Date of Award


Degree Type


Degree Name

Master of Science in Biological and Environmental Sciences (MSBES)


Interdepartmental Program

First Advisor

Rebecca Brown


Vegetable farming is an intensive practice that typically relies on several tillage passes to prepare fields for production. Repeatedly tilling the soil, however, is unsustainable and has been shown to decrease soil structure and organic matter while increasing erosion rates. A 3-year experiment was conducted in a mixed vegetable production system in southern New England to determine how crop yield, weed abundance, and soil health were affected by conservation tillage practices. Three conservation tillage systems were compared to conventional tillage to determine the effects on yields of six vegetable crops, weed abundance, and soil health.

Six 50 m planting beds were created within each treatment with the four middle rows planted to vegetable crops. In every treatment group, six vegetable crops were grown. These included tomato, cabbage, carrot, melon, cucumber, and lettuce. Two of the four rows were planted with the tomato and cabbage crops while melon / cucumbers, and lettuce / carrots were planted together in the remaining rows. Drip tape, with 30 cm emitter spacing, was used to irrigate to each crop in each treatment at a rate of 2.54 cm per week. All vegetables received one line of drip tape except the carrot / lettuce row, in which two lines were used. Crops were fertilized at recommended rates using organic fertilizers applied at planting and through fertigation. To determine the conservation tillage treatments effects on yield, marketable yields were harvested throughout the season. Marketable yield totals were used to establish kg·ha-1 estimates for all crops in all years. These estimates were used to gauge the conservation tillage treatments' ability to produce yields comparable to the conventional treatment. Due to large amount variability across replications, marketable yields were transformed using a log(x) +1 transformation to normalize the data.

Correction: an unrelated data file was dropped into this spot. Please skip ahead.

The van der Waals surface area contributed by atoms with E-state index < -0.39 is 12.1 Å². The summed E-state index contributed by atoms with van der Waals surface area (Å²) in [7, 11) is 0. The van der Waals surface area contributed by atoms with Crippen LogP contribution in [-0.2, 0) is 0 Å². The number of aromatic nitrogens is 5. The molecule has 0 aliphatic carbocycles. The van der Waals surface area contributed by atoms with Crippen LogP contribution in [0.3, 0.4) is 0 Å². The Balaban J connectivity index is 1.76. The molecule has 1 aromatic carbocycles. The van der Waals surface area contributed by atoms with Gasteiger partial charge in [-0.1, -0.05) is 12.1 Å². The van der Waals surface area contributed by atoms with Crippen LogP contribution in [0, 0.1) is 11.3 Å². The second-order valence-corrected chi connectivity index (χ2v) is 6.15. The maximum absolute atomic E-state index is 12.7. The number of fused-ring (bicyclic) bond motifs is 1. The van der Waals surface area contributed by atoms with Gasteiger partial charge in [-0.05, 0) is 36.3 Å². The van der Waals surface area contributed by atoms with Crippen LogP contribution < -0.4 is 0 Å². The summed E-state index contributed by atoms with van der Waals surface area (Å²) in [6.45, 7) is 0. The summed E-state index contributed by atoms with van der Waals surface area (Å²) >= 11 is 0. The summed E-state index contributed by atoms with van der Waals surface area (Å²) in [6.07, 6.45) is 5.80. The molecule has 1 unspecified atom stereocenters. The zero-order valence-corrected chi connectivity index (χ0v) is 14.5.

To determine differences in weed abundance among treatments, counts were taken four times in both the 2011 and 2012 seasons.

Tallies determined total weed populations and species compositions within each treatment. In 2012, dried biomass measurements were collected for broadleaf and grass weeds, in addition to cover crops.